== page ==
If you've been cooking on the stove top, scrape the vegetables into the slow cooker and add the ribs. If you have a fancy crock pot that sautés, the vegetables should be all set to go, so just add the ribs to the pot.

Let the crockpot take over the cooking for a few hours

Pour the broth into the slow cooker along with both types of chiles. Check to make sure that the ribs are mostly underwater (or under broth, as it were). If not, add water as necessary. Close the lid and set the slow cooker to cook for 4 hours -– this will generally be the "high" setting as the "low" setting tends to be for dishes that take 8 hours.

Shred the meat and puree the peppers

Put the peppers into a food processor (a blender could also work here) with some of the broth that you removed from the slow cooker. Puree them until they resemble a smooth paste, pouring in a little more broth if necessary.

Take a couple of forks and use these to shred the rib meat and pull it off the bones. (You can also use your hands to help, as long as you wash them first.) Stir the shredded meat back into the slow cooker along with the chile puree. Check the temperature of the birria and cook it for a few more minutes if you think it's too cold.

Serve the birria

To eat the birria, just scoop some out into a bowl, making sure to get both broth and meat. If you want to wrap it or dip it, warm corn tortillas are traditional, but the tortilla police aren't going to show up at your door if you prefer flour ones, instead. You could even eat your birria atop rice or mashed potatoes or just straight from the bowl with no carby intervention. As for toppings, Patterson suggests using chopped onions, cilantro, and/or a squeeze of lime juice. You can also add some hot sauce if you want more spice.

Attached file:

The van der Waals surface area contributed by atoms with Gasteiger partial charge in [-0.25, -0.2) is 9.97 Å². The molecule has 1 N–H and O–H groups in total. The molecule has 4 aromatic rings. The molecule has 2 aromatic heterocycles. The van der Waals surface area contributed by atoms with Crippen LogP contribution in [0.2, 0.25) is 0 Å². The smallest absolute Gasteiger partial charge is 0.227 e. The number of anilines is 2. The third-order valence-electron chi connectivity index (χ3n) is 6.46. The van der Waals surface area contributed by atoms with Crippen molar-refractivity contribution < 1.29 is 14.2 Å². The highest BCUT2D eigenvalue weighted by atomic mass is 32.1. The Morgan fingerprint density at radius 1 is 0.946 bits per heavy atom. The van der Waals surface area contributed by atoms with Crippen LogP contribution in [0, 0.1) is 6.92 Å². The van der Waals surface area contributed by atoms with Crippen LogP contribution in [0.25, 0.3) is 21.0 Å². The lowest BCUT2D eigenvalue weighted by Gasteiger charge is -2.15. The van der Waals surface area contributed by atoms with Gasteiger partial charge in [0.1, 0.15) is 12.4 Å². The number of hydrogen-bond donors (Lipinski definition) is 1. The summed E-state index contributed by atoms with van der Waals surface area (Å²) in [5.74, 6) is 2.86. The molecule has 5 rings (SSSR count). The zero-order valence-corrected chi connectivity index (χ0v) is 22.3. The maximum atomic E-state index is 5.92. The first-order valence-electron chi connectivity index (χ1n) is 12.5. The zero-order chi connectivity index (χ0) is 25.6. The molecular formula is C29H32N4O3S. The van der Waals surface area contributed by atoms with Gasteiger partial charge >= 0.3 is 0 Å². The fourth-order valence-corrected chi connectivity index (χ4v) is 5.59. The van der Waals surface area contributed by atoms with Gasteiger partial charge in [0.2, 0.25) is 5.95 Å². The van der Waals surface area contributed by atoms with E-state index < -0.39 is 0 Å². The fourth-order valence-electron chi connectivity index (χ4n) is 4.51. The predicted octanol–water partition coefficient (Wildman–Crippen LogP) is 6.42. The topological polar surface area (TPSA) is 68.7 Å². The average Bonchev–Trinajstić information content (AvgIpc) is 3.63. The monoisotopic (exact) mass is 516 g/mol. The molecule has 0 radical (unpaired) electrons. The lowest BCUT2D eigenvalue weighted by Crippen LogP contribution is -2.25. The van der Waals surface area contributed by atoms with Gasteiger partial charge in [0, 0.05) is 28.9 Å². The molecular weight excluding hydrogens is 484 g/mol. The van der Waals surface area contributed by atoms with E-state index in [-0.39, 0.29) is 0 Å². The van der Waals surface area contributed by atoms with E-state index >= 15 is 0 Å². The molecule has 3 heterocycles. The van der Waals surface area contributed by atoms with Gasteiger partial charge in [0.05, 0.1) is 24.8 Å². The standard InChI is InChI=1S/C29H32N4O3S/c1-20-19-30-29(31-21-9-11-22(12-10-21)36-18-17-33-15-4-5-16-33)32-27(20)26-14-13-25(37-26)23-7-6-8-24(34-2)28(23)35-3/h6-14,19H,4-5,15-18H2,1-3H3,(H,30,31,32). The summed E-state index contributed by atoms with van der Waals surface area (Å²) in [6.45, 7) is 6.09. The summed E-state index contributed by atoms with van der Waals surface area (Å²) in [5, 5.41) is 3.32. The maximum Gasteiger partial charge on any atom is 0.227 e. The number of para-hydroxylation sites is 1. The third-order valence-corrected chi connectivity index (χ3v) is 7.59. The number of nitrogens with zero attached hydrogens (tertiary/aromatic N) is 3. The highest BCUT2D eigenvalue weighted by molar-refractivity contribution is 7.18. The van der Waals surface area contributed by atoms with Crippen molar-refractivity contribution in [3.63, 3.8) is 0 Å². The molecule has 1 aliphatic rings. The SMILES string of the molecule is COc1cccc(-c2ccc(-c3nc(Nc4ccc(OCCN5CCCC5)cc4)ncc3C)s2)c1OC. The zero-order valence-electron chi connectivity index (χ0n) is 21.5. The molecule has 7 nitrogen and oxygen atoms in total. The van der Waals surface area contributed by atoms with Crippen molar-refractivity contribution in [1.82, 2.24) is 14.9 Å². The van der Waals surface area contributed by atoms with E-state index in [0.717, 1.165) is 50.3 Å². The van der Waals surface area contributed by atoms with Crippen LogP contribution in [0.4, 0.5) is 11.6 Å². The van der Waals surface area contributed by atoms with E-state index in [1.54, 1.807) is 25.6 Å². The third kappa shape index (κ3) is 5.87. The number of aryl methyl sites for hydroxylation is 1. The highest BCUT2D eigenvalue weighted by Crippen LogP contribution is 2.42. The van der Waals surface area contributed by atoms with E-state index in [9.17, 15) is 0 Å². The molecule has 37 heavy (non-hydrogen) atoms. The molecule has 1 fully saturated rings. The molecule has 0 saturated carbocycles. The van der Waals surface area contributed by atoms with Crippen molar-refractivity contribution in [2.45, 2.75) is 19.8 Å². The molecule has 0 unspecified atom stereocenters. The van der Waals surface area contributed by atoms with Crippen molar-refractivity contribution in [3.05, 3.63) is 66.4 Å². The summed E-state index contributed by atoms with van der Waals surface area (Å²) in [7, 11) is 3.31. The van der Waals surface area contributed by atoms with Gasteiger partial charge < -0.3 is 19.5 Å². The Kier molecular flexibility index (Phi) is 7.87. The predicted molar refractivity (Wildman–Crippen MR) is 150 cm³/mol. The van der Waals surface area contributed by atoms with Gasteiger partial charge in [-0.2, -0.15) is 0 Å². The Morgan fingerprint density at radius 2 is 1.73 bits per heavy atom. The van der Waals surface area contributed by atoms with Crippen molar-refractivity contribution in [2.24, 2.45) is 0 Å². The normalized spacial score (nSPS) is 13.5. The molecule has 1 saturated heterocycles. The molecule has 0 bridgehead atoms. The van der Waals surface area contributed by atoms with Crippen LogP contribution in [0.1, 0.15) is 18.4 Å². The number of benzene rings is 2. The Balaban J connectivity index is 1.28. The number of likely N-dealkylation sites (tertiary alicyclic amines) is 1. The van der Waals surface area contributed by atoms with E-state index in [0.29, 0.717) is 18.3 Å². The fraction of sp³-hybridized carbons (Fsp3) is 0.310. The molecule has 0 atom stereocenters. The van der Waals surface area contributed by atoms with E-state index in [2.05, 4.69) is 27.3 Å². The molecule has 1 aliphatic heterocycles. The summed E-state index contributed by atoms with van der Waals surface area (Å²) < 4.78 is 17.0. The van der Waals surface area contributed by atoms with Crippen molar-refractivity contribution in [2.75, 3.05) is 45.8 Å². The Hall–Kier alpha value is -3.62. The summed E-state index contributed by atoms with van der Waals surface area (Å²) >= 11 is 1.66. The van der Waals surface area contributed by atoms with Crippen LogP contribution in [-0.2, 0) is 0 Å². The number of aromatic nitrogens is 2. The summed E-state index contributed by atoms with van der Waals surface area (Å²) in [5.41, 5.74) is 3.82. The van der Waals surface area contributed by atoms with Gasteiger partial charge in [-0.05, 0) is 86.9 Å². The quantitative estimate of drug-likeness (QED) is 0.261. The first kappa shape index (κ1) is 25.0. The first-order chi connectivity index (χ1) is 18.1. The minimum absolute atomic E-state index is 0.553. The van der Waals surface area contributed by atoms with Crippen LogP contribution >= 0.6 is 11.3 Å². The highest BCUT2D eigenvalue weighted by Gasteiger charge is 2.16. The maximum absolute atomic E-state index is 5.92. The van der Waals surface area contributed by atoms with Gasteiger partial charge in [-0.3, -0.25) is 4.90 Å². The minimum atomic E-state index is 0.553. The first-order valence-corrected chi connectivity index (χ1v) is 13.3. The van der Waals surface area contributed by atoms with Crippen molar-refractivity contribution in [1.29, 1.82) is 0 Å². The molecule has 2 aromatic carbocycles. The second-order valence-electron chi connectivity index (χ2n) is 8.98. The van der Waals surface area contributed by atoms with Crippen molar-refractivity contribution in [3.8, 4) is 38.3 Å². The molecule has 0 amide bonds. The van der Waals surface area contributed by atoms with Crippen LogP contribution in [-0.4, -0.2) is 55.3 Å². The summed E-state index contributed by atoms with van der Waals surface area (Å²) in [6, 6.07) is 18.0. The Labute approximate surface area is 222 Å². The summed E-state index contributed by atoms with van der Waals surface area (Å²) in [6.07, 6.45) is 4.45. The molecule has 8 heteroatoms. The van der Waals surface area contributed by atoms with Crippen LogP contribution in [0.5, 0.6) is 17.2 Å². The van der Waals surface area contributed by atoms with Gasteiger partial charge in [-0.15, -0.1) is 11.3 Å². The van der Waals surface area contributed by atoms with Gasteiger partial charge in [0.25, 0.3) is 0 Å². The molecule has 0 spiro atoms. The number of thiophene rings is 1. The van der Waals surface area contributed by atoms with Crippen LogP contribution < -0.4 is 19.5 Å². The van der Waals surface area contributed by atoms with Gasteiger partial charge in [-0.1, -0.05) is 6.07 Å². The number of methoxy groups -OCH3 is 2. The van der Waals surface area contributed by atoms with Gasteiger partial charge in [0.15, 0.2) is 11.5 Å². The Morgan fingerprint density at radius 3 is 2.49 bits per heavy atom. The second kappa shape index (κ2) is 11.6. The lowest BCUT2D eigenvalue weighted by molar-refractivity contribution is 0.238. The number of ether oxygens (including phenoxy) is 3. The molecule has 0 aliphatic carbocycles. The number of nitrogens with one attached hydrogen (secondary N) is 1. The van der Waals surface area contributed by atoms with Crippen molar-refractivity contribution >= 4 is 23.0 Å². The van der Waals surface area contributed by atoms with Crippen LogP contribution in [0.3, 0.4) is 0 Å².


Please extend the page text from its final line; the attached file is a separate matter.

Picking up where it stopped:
Patterson tells us that with birria, "leftovers are the best part," suggesting these be used to make pan-fried tacos, quesadillas, French dip sandwiches, or breakfast tacos. If you'd like a little break from birria, though, you can also freeze the leftovers until you want to eat it again.

Old-School Slow Cooker Birria (For Tacos And More) Recipe
5 from 53 ratings
You can make old school birria tacos right in your own home — the slow cooker will do all of the work!
Prep Time
Cook Time
birria with cilantro and onions
Total time: 4 hours, 30 minutes
  • 4 pounds bone-in beef short ribs
  • kosher salt, to taste
  • cracked black pepper, to taste
  • 2 tablespoons olive oil
  • ½ cup diced yellow onion
  • 4 garlic cloves, peeled and minced
  • ½ cup diced carrot (from 1 medium or ½ large carrot)
  • 1 teaspoon dried oregano
  • 1 teaspoon ground cumin